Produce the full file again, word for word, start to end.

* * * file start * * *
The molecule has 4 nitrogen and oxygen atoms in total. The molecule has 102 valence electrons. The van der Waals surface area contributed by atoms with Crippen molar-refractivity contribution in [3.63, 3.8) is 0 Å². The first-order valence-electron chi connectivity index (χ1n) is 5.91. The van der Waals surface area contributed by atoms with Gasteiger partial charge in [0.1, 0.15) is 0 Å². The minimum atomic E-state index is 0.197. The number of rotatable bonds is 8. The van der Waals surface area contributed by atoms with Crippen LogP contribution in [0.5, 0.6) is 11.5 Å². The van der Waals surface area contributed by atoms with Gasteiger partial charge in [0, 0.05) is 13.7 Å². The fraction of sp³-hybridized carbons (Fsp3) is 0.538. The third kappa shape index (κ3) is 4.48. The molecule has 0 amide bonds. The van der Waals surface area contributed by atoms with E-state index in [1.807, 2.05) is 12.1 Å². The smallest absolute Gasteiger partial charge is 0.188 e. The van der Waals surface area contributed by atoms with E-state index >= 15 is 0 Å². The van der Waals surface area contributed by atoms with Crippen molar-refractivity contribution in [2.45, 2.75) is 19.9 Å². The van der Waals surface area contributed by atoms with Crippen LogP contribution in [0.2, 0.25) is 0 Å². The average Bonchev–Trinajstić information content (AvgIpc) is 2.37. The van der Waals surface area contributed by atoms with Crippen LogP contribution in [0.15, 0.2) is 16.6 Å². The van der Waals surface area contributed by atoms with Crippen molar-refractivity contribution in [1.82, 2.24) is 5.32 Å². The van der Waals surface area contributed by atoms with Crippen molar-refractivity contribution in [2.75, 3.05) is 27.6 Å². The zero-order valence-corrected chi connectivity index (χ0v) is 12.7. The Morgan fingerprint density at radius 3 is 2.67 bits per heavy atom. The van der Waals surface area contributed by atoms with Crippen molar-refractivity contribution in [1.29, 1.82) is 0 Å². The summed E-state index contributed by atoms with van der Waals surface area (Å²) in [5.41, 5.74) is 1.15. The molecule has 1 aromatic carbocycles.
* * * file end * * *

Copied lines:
The molecule has 4 nitrogen and oxygen atoms in total. The molecule has 102 valence electrons. The van der Waals surface area contributed by atoms with Crippen molar-refractivity contribution in [3.63, 3.8) is 0 Å². The first-order valence-electron chi connectivity index (χ1n) is 5.91. The van der Waals surface area contributed by atoms with Gasteiger partial charge in [0.1, 0.15) is 0 Å². The minimum atomic E-state index is 0.197. The number of rotatable bonds is 8. The van der Waals surface area contributed by atoms with Crippen LogP contribution in [0.5, 0.6) is 11.5 Å². The van der Waals surface area contributed by atoms with Gasteiger partial charge in [0, 0.05) is 13.7 Å². The fraction of sp³-hybridized carbons (Fsp3) is 0.538. The third kappa shape index (κ3) is 4.48. The molecule has 0 amide bonds. The van der Waals surface area contributed by atoms with E-state index in [1.807, 2.05) is 12.1 Å². The smallest absolute Gasteiger partial charge is 0.188 e. The van der Waals surface area contributed by atoms with E-state index >= 15 is 0 Å². The van der Waals surface area contributed by atoms with Crippen molar-refractivity contribution in [2.45, 2.75) is 19.9 Å². The van der Waals surface area contributed by atoms with Crippen LogP contribution in [0.2, 0.25) is 0 Å². The average Bonchev–Trinajstić information content (AvgIpc) is 2.37. The van der Waals surface area contributed by atoms with Crippen LogP contribution in [0.15, 0.2) is 16.6 Å². The van der Waals surface area contributed by atoms with Crippen molar-refractivity contribution in [1.82, 2.24) is 5.32 Å². The van der Waals surface area contributed by atoms with Crippen molar-refractivity contribution in [2.75, 3.05) is 27.6 Å². The zero-order valence-corrected chi connectivity index (χ0v) is 12.7. The Morgan fingerprint density at radius 3 is 2.67 bits per heavy atom. The van der Waals surface area contributed by atoms with Crippen molar-refractivity contribution in [1.29, 1.82) is 0 Å². The summed E-state index contributed by atoms with van der Waals surface area (Å²) in [5.41, 5.74) is 1.15. The molecule has 1 aromatic carbocycles.